Hands on with Deep Diving Survival RPG It Lurks Below

Terraria by Way of Tristrim.
It Lurks Below

Full disclosure: I own Terraria on multiple platforms. Why am I telling you this? Because it is my go to game if I want to relax and listen to Podcasts. There is something soothing about the mindless mining, gather, crafting, and building that I just really dig (pun intended). 

So, when I had the opportunity to get in on Early Access for It Lurks Beneath, I was elated! Not only do I love 2D side-scrollers, but it comes from a game developer who worked on some very formative titles in my gaming experience. David Brevik brought to life Blizzard North classics Diablo and Diablo II along with Marvel Heroes and Hellgate: London. But this time, he is branching out on his own indie development company, Graybeard Games.

It Lurks Belong is a a 2.5D side-scrolling, RPG-meets-survival-meets-exploration game. While it plays very similar to games like Starbound and the aforementioned Terraria – randomized maps with multiple layers below the surface included. But it doesn’t stop there: It Lurks Belong has true RPG elements with earned experience points along with stat weighted gear and it forces you into a rhythm to survive. There are six character classes to chose from, all with different abilities and stats. 

It Lurks Below

(In case you are wondering, I chose to go with the bard for my first impressions. Why? Who doesn’t like the notion of literally melting faces with a string instrument?)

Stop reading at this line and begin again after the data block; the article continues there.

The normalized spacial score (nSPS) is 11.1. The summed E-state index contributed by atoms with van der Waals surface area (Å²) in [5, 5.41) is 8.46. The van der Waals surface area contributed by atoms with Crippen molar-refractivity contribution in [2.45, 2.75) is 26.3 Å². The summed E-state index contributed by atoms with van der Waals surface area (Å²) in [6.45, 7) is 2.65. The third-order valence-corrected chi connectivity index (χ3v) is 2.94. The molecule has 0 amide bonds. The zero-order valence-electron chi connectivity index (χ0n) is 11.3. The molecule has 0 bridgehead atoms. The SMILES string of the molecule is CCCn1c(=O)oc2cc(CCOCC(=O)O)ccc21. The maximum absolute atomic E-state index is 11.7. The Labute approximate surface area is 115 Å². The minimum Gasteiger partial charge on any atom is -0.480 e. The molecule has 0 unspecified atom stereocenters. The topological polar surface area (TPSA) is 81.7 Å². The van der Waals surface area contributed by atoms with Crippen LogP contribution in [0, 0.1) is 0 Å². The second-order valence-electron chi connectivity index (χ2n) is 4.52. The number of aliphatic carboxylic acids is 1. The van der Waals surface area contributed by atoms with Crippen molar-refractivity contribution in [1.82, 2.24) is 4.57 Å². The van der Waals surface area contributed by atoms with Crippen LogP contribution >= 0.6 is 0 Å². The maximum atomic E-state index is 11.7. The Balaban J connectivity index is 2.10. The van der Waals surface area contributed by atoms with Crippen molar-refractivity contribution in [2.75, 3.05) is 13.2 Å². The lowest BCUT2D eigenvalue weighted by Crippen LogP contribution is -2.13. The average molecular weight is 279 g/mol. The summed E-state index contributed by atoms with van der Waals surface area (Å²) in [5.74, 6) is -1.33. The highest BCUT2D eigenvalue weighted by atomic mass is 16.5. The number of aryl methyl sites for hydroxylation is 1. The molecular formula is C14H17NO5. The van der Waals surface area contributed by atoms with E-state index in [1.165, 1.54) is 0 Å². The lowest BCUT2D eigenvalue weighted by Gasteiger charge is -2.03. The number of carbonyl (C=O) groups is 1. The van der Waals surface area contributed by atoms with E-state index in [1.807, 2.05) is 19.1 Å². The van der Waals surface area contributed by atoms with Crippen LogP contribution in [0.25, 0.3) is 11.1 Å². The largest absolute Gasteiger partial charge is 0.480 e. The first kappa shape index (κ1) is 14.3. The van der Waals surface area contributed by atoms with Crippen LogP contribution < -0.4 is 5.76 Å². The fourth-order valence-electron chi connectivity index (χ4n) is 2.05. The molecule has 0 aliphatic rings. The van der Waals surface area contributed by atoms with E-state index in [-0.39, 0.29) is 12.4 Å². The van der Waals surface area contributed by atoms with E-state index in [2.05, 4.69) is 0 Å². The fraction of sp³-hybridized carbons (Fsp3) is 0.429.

Outside of your heath, you will also juggle hunger, mana, and stamina meters. Mana impacts the usage of your main weapons and recovers with a global cool down after you drain your mana pool. Stamina and health can be recovered by sleeping or consuming potions, but hunger is a different story. 

Your hunger meter recovers as you eating food, but that is scarce throughout the world; you will need to plant your own! While this may not sound like a whole lot of fun, it adds layers of pacing to the game which is missing from others like it. Those layer? Time and the Survival Skills Tree. Let’s start with time.

Every food source has a decay timer on it (much like other survival titles), but what sets It Lurks Belong apart is that when you sleep, time speeds up. You can literally sleep while your crops grow, but your food will decay at an accelerated rate as well. Like all other elements within the game, time also needs to be balanced. You can’t sleep if you are too hungry!

It Lurks Below

It Lurks Belong isn’t all about punishing the player. It eases you into what you need to do and how to learn the rhythms of the game. As you begin, there is a tutorial (of sorts) that leads you through a series of tasks. It even warns you about harvesting seeds and planting food right away. I failed to listen and suffered the consequences. Fortunately for me, I wasn’t far into the game, so the penalties for my hunger induced deaths were not that severe. After a while, deaths cause you to lose equipped gear and items on your action bar.